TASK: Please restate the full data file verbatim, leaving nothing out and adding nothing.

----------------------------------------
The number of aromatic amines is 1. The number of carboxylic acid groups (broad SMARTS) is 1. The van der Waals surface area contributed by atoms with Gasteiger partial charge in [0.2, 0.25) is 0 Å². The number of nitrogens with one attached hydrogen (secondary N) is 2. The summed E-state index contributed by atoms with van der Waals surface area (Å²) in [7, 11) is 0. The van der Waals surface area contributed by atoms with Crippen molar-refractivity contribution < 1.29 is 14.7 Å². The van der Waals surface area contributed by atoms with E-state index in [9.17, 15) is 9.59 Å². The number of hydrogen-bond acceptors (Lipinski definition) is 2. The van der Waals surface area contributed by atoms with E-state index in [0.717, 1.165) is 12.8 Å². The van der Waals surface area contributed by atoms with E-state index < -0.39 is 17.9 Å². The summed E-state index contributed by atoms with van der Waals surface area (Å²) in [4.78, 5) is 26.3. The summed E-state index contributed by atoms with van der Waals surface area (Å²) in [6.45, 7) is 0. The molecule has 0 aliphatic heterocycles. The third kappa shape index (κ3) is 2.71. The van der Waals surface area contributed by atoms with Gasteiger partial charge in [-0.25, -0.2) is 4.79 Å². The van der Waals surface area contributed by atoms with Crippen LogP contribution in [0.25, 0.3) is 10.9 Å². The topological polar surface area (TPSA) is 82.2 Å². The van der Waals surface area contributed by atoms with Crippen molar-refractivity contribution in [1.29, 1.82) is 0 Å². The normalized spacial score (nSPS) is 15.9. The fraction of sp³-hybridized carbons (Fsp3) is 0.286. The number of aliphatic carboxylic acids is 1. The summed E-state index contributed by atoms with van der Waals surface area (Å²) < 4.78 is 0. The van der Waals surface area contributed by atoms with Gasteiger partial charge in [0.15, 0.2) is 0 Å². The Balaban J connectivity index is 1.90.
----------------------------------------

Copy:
The number of aromatic amines is 1. The number of carboxylic acid groups (broad SMARTS) is 1. The van der Waals surface area contributed by atoms with Gasteiger partial charge in [0.2, 0.25) is 0 Å². The number of nitrogens with one attached hydrogen (secondary N) is 2. The summed E-state index contributed by atoms with van der Waals surface area (Å²) in [7, 11) is 0. The van der Waals surface area contributed by atoms with Crippen molar-refractivity contribution < 1.29 is 14.7 Å². The van der Waals surface area contributed by atoms with E-state index in [9.17, 15) is 9.59 Å². The number of hydrogen-bond acceptors (Lipinski definition) is 2. The van der Waals surface area contributed by atoms with E-state index in [0.717, 1.165) is 12.8 Å². The van der Waals surface area contributed by atoms with E-state index < -0.39 is 17.9 Å². The summed E-state index contributed by atoms with van der Waals surface area (Å²) in [4.78, 5) is 26.3. The summed E-state index contributed by atoms with van der Waals surface area (Å²) in [6.45, 7) is 0. The molecule has 0 aliphatic heterocycles. The third kappa shape index (κ3) is 2.71. The van der Waals surface area contributed by atoms with Gasteiger partial charge in [-0.25, -0.2) is 4.79 Å². The van der Waals surface area contributed by atoms with Crippen LogP contribution in [0.25, 0.3) is 10.9 Å². The topological polar surface area (TPSA) is 82.2 Å². The van der Waals surface area contributed by atoms with Crippen molar-refractivity contribution in [1.29, 1.82) is 0 Å². The normalized spacial score (nSPS) is 15.9. The fraction of sp³-hybridized carbons (Fsp3) is 0.286. The number of aliphatic carboxylic acids is 1. The summed E-state index contributed by atoms with van der Waals surface area (Å²) < 4.78 is 0. The van der Waals surface area contributed by atoms with Gasteiger partial charge in [0.15, 0.2) is 0 Å². The Balaban J connectivity index is 1.90.